BAGHDAD — Iraqi politicians expressed dismay Tuesday that the top two American officials based here offered little criticism of Prime Minister Nouri al Maliki during their two days of testimony before Congress, even though Maliki's government has made little progress toward national reconciliation.
Some called the testimony by U.S. Ambassador Ryan Crocker and Army Gen. David Petraeus another U.S. blunder and wondered why the two didn't offer the same strong criticism of Maliki's government in Washington that they'd made recently in Iraq.
"They wrote something that sticks to the U.S. administration policy," independent Kurdish legislator Mahmoud Othman said. "The surge has worked, but it is all temporary . . . without some sort of reconciliation. We don't see any reconciliation."
Bassem Sharif al Hajeemi, a member of parliament from Fadhila, a Shiite Muslim party that left the government in March, said he was disappointed that Crocker and Petraeus continued to support the Maliki government.
"There are many things that the U.S. has done wrong in Iraq, and one or two years later they say, 'That was a mistake,' " Hajeemi said. "This is another wrong."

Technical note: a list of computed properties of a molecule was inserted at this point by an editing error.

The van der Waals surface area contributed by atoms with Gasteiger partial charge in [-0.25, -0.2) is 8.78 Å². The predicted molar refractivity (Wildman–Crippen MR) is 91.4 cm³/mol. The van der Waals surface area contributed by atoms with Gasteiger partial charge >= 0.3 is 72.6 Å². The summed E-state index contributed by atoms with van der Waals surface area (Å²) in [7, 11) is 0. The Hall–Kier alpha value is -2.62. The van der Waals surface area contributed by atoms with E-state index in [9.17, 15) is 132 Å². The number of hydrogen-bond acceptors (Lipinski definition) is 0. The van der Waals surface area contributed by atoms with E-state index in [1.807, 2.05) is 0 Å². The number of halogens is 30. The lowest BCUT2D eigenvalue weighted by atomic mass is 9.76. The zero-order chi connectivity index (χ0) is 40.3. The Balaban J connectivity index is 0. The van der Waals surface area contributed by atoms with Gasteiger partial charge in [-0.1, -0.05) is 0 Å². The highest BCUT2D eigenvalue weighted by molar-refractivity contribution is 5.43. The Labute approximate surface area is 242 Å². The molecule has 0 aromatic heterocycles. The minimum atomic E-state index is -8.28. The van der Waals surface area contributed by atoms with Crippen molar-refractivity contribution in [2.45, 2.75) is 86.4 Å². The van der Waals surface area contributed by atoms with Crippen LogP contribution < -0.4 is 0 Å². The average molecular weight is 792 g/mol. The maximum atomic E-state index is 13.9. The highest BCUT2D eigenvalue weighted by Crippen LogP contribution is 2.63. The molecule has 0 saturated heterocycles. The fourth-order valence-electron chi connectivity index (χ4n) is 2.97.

In the weeks just ahead of their testimony, Petraeus and Crocker were openly critical of Maliki, with Crocker saying in late August that the Maliki government's failure to bring about reconciliation was "extremely disappointing."
"The progress on national-level issues has been extremely disappointing and frustrating to all concerned: to us, to Iraqis, to the Iraqi leadership itself," Crocker said then.
He'd been careful to note that developments in Anbar province, where Sunni Muslim tribal leaders had turned on insurgents from the group al Qaida in Iraq, shouldn't be mistaken for reconciliation. "I mean to the contrary," Crocker said in August. "What has happened in Anbar is important. It's clearly positive. It is probably an essential prerequisite for reconciliation, but it isn't reconciliation."
Those two sentiments were barely expressed in the two days of testimony, however. While Crocker expressed frustration at the pace of reconciliation — "My confidence is under control," he said at one point — he also said he saw progress. The developments in Anbar were one sign of that, he said. The government's agreement to incorporate 1,700 Sunnis into the police force in Baghdad's Sunni Arab suburb of Abu Ghraib was another.
Petraeus also cited the government's decision to allow the hiring of the Sunnis as a good sign. "It may not be the reconciliation law," he said, but "Candidly, that is what gives me, again, some hope."
Maliki's national security adviser, Mowaffak al Rubaie, said the government welcomed the two officials' testimony and promised that Iraqi forces soon would be independent enough to allow U.S. troops to go home.
"We expect in the near future that our need will be diminished for the multinational forces to conduct direct combat operations," Rubaie said. "We highly appreciate the sacrifices given by our friends in the coalition, which have paved the way to boost victory and security in Iraq."